In this issue

Jonathan Tobin: Defending the Right to a Jewish State

Heather Hale: Compliment your kids without giving them big heads

Megan Shauri: 10 ways you are ruining your own happiness

Carolyn Bigda: 8 Best Dividend Stocks for 2015

Kiplinger's Personal Finance editors: 7 Things You Didn't Know About Paying Off Student Loans

Samantha Olson: The Crucial Mistake 55% Of Parents Are Making At Their Baby's Bedtime

Densie Well, Ph.D., R.D. Open your eyes to yellow vegetables

The Kosher Gourmet by Megan Gordon With its colorful cache of purples and oranges and reds, COLLARD GREEN SLAW is a marvelous mood booster --- not to mention just downright delish
April 18, 2014

Rabbi Yonason Goldson: Clarifying one of the greatest philosophical conundrums in theology

Caroline B. Glick: The disappearance of US will

Megan Wallgren: 10 things I've learned from my teenagers

Lizette Borreli: Green Tea Boosts Brain Power, May Help Treat Dementia

John Ericson: Trying hard to be 'positive' but never succeeding? Blame Your Brain

The Kosher Gourmet by Julie Rothman Almondy, flourless torta del re (Italian king's cake), has royal roots, is simple to make, . . . but devour it because it's simply delicious

April 14, 2014

Rabbi Dr Naftali Brawer: Passover frees us from the tyranny of time

Greg Crosby: Passing Over Religion

Eric Schulzke: First degree: How America really recovered from a murder epidemic

Georgia Lee: When love is not enough: Teaching your kids about the realities of adult relationships

Cameron Huddleston: Freebies for Your Lawn and Garden

Gordon Pape: How you can tell if your financial adviser is setting you up for potential ruin

Dana Dovey: Up to 500,000 people die each year from hepatitis C-related liver disease. New Treatment Has Over 90% Success Rate

Justin Caba: Eating Watermelon Can Help Control High Blood Pressure

The Kosher Gourmet by Joshua E. London and Lou Marmon Don't dare pass over these Pesach picks for Manischewitz!

April 11, 2014

Rabbi Hillel Goldberg: Silence is much more than golden

Caroline B. Glick: Forgetting freedom at Passover

Susan Swann: How to value a child for who he is, not just what he does

Cameron Huddleston: 7 Financial Tasks You Should Tackle Right Now

Sandra Block and Lisa Gerstner: How to Profit From Your Passion

Susan Scutti: A Simple Blood Test Might Soon Diagnose Cancer

Chris Weller: Have A Slow Metabolism? Let Science Speed It Up For You

The Kosher Gourmet by Diane Rossen Worthington Whitefish Terrine: A French take on gefilte fish

April 9, 2014

Jonathan Tobin: Why Did Kerry Lie About Israeli Blame?

Samuel G. Freedman: A resolution 70 years later for a father's unsettling legacy of ashes from Dachau

Jessica Ivins: A resolution 70 years later for a father's unsettling legacy of ashes from Dachau

Kim Giles: Asking for help is not weakness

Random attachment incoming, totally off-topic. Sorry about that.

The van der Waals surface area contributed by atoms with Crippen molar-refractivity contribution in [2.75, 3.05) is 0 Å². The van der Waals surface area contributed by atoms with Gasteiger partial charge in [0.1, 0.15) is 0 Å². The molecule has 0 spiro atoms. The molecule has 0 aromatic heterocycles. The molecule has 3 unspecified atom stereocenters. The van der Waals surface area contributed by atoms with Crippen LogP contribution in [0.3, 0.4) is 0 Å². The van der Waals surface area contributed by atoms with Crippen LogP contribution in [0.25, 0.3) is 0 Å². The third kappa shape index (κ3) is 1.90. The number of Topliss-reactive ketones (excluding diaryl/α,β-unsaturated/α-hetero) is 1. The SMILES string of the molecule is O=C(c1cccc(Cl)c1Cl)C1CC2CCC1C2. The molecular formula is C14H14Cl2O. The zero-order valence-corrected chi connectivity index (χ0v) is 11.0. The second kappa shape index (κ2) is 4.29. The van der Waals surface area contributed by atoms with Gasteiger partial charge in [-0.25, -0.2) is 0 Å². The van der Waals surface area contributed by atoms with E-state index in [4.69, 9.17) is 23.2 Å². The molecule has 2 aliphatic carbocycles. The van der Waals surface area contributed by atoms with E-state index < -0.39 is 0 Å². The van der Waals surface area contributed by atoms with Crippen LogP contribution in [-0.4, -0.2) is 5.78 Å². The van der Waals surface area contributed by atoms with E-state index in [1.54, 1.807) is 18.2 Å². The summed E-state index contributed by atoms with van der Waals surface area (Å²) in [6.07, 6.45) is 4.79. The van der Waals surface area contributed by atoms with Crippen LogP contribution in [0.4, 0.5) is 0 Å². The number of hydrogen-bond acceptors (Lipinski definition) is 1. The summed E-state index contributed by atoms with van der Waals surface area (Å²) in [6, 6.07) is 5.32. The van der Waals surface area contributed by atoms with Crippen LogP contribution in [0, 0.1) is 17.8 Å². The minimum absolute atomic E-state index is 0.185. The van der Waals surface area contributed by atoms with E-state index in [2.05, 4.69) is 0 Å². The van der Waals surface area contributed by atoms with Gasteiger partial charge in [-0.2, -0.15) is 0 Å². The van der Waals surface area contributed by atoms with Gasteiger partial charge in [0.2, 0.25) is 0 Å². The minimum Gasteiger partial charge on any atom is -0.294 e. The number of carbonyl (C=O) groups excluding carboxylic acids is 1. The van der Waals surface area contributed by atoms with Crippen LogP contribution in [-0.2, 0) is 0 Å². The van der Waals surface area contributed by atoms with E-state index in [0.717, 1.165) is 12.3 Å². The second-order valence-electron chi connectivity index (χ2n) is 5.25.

Kathy Kristof and Barbara Hoch Marcus: 7 Great Growth Israeli Stocks

Matthew Mientka: How Beans, Peas, And Chickpeas Cleanse Bad Cholesterol and Lowers Risk of Heart Disease

Sabrina Bachai: 5 At-Home Treatments For Headaches

The Kosher Gourmet by Daniel Neman Have yourself a matzo ball: The secrets bubby never told you and recipes she could have never imagined

April 8, 2014

Lori Nawyn: At Your Wit's End and Back: Finding Peace

Susan B. Garland and Rachel L. Sheedy: Strategies Married Couples Can Use to Boost Benefits

David Muhlbaum: Smart Tax Deductions Non-Itemizers Can Claim

Jill Weisenberger, M.S., R.D.N., C.D.E : Before You Lose Your Mental Edge

Dana Dovey: Coffee Drinkers Rejoice! Your Cup Of Joe Can Prevent Death From Liver Disease

Chris Weller: Electric 'Thinking Cap' Puts Your Brain Power Into High Gear

The Kosher Gourmet by Marlene Parrish A gift of hazelnuts keeps giving --- for a variety of nutty recipes: Entree, side, soup, dessert

April 4, 2014

Rabbi David Gutterman: The Word for Nothing Means Everything

Charles Krauthammer: Kerry's folly, Chapter 3

Amy Peterson: A life of love: How to build lasting relationships with your children

John Ericson: Older Women: Save Your Heart, Prevent Stroke Don't Drink Diet

John Ericson: Why 50 million Americans will still have spring allergies after taking meds

Cameron Huddleston: Best and Worst Buys of April 2014

Stacy Rapacon: Great Mutual Funds for Young Investors

Sarah Boesveld: Teacher keeps promise to mail thousands of former students letters written by their past selves

The Kosher Gourmet by Sharon Thompson Anyone can make a salad, you say. But can they make a great salad? (SECRETS, TESTED TECHNIQUES + 4 RECIPES, INCLUDING DRESSINGS)

April 2, 2014

Paul Greenberg: Death and joy in the spring

Dan Barry: Should South Carolina Jews be forced to maintain this chimney built by Germans serving the Nazis?

Mayra Bitsko: Save me! An alien took over my child's personality

Frank Clayton: Get happy: 20 scientifically proven happiness activities

Susan Scutti: It's Genetic! Obesity and the 'Carb Breakdown' Gene

Lecia Bushak: Why Hand Sanitizer May Actually Harm Your Health